LabMD is a clinical lab that was put out of business by the actions of a computer security vendor and the FTC. The earlier portions of the story are recounted here.
With apologies, because it is a long and winding road through this case’s procedural history, let’s catch up: In brief, Tiversa, a vendor, tried to sell security services to LabMD by exploiting a security vulnerability, downloading and posting online some data from LabMD, letting LabMD know it had found the breached data online — without revealing that it had hacked LabMD in the first place — and offering to secure LabMD’s systems against future breaches, for a price. LabMD declined the service, and the vendor proceeded to “drop a dime,” letting the FTC know that LabMD has experienced a data breach and falsely stating that several persons had downloaded the breached data over peer-to-peer networks. The FTC pursued the case under its broad enforcement authority regarding “unfair practices,” and through a series of hearings, decisions and appeals, LabMD was ultimately found to be responsible for the data breach by the FTC. These actions have put LabMD out of business, but it is required to deliver on a variety of remediation requirements. LabMD has appealed the final agency decision to court, and sought a stay of the agency’s order imposing sanctions pending resolution of the appeal. The FTC denied that motion, LabMD appealed, and a panel of the 11th Circuit Court of Appeals recently found in its favor, granting the stay. (Like all LabMD victories at this point, this is a Pyrrhic victory.)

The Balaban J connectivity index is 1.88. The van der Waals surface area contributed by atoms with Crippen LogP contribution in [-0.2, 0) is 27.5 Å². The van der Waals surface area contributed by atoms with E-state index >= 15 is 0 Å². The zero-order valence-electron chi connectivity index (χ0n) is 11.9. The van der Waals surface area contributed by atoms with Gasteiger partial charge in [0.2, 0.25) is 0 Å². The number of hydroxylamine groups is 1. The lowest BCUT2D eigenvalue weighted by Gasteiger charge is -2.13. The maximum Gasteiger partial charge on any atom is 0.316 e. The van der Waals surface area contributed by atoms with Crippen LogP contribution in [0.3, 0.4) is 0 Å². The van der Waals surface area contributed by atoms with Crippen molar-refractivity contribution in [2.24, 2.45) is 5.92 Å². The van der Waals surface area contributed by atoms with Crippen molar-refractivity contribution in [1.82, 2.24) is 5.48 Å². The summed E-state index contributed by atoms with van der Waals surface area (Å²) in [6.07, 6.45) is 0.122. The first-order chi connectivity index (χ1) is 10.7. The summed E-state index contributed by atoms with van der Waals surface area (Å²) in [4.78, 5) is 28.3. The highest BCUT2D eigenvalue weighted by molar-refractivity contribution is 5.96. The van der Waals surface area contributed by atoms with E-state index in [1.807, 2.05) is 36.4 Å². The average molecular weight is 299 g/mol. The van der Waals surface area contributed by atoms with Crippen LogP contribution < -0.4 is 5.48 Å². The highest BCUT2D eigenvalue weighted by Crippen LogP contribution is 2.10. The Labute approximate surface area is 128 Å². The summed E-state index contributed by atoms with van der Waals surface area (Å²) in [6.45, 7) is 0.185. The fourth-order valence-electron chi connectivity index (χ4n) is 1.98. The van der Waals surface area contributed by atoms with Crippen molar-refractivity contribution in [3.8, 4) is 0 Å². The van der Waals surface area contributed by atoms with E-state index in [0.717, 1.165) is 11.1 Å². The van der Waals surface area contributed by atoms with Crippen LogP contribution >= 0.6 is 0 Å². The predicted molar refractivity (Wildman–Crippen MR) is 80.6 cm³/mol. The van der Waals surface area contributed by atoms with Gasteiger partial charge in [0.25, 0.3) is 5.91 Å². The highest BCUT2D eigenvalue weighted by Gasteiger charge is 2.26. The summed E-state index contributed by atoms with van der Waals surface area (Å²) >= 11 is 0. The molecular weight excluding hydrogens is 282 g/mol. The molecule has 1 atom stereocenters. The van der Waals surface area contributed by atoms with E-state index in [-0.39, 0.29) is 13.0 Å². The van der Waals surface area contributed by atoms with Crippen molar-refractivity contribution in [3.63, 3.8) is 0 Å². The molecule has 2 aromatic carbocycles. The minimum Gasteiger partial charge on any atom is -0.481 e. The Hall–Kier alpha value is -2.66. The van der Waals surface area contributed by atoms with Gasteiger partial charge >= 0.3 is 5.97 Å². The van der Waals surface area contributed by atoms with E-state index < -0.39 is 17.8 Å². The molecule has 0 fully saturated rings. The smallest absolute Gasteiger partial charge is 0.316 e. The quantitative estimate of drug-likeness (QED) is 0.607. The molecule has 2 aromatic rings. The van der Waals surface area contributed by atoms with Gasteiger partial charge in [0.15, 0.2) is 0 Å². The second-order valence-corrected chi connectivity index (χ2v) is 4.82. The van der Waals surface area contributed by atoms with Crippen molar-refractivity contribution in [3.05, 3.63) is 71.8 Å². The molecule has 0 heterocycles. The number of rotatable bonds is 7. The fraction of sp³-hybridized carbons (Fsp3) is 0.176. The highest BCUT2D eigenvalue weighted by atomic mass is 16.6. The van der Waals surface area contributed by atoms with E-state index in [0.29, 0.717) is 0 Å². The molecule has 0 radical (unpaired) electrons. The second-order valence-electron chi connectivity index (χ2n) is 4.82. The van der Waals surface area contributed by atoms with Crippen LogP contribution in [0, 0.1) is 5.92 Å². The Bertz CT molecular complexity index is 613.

Here’s where the story gets more interesting. “LabMD argues that the FTC Order misinterpreted and misapplied the FTC Act because it declared the actions of LabMD’s ‘unfair’ without properly assessing whether LabMD caused or was likely to cause substantial injury to consumers.” (The italicized phrase is the court’s paraphrase of the FTC Act.) This is because there is no evidence of actual harm — just evidence that Tiversa downloaded the file. The FTC had, up until this time, prevailed on this point: the mere fact of an unauthorized disclosure of data was itself enough to support a finding of actual harm. This concept was upended by the 11th Circuit panel, though in a very narrow procedural posture.
The ruling is based on two key bits of legal reasoning:
(1) The harm at issue is speculative, intangible (even per the FTC); the types of harm the FTC Act is intended to protect against (per the legislative history and the FTC’s own policies, codified in the statute) are monetary harm, unwarranted health risks, something more than emotional impact and other sorts of subjective harm.
(2) “The FTC held that “likely to cause” does not mean “probable.” Instead, it interpreted “likely to cause” to mean “significant risk,” explaining that “a practice may be unfair if the magnitude of the potential injury is large, even if likelihood of the injury occurring is low.” The court found that “likely” cannot be defined to include a situation where the likelihood is low.
The only outcome here for now is that there is a stay of the FTC order, pending appeal. However, since this very same issue will be before this same court when it reviews the case on the merits, it is entirely possible (though by no means a foregone conclusion) that the court will follow its own lead in the ruling on the motion and hold that mere disclosure of data does not automatically mean actual harm.
If that were to happen, it would represent a tremendous shrinking of the FTC’s enforcement authority in this realm.